Many business entities opt to utilize the services of a registered agent service rather than having one of the owners, managers, or other individual assuming this responsibility.

Expertise to support your new or growing organization 

CT Corporation has been safeguarding businesses as a professional registered agent since 1892.

Trust CT Corporation as your professional registered agent to handle vital legal communications that help your organization avoid risk of fines, penalties and unanswered service of process.

Obtain your federal tax identification number

Also called employer identification number or EIN, a federal tax ID number is issued by the IRS and is used to identify your business entity and for federal business tax returns.

Register with the State Department of Revenue

The requirement for a state tax ID number is directly linked to whether your business is obligated to pay state taxes.

Tax responsibilities vary between states and local jurisdictions, necessitating the need to check the website of your respective state(s) or contact an accountant to obtain information.

Complete SUTA registration

To acquire a state tax identification number, businesses are required to register under each State's Unemployment Tax Act (SUTA). Unemployment taxes, paid by employers, contribute to a fund accessible to employees in the event of unemployment. This fee may be referred to as SUTA, unemployment tax, or unemployment insurance.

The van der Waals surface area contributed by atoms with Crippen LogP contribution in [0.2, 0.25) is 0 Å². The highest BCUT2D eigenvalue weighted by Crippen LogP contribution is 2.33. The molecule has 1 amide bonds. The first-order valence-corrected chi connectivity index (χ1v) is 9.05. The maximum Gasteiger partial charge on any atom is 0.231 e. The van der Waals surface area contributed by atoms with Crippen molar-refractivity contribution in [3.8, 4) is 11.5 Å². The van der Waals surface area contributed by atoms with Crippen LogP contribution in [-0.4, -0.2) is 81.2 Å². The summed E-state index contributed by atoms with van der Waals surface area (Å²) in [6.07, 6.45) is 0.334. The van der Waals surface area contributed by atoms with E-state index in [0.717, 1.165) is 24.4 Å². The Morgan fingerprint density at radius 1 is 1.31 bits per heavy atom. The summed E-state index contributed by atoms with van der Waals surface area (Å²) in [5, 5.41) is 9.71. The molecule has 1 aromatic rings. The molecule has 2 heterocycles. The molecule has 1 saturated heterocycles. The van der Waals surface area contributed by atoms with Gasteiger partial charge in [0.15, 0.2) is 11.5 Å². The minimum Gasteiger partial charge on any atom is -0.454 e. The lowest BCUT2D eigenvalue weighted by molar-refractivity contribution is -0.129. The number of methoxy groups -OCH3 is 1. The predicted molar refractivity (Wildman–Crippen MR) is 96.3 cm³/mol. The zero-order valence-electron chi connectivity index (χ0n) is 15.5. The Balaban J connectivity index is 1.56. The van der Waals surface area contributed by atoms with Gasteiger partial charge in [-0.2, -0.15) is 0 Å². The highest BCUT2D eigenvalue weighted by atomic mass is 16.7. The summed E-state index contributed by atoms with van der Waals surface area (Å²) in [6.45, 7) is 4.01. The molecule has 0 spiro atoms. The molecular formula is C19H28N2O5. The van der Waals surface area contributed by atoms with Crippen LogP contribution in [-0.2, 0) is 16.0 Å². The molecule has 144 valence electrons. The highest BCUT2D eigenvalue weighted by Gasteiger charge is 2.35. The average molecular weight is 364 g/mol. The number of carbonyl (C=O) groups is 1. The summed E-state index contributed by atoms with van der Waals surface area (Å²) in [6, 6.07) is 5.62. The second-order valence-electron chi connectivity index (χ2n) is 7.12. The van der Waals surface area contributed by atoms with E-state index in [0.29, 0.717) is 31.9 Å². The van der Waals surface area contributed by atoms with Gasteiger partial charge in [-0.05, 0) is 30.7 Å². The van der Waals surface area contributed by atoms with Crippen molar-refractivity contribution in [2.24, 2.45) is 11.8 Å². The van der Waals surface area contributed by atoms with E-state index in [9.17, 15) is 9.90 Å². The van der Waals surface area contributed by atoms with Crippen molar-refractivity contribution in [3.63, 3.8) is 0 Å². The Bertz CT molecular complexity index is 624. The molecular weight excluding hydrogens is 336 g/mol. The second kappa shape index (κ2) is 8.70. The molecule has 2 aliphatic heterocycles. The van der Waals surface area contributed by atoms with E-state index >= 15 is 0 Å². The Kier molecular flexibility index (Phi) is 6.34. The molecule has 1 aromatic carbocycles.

The application of SUTA varies from state to state. The process of SUTA registration can be handled by either the state department of labor or the state department of taxation, depending on the specific regulations of the state.

File for foreign qualification

If your LLC, corporation, limited partnership, or nonprofit corporation conducts business in a state other than the one in which it was formed, it will have to file for foreign qualification in those other states.

The state where you create your business entity recognizes it as a domestic entity, while any other state regards it as a foreign entity. Foreign qualification is the process through which a foreign business entity receives authority from the state to conduct business within that state.

Register a fictitious business name

In some circumstances, a sole proprietorship, partnership, corporation, LLC, or other entity may choose to do business under a name other than its legal name. In order to do business under a fictitious, assumed or d/b/a name, it will be required to register the name with the state and/or county.

Obtain the necessary business licenses and/or permits

Once a business entity is formed or registered with the Secretary of State, it may need to obtain licenses and/or permits to conduct business.

The requirements for licensing, registration, and permits differ based on the jurisdiction and the specific type of business or activity. The procedures for adhering to various licensing requirements also vary among states and municipalities.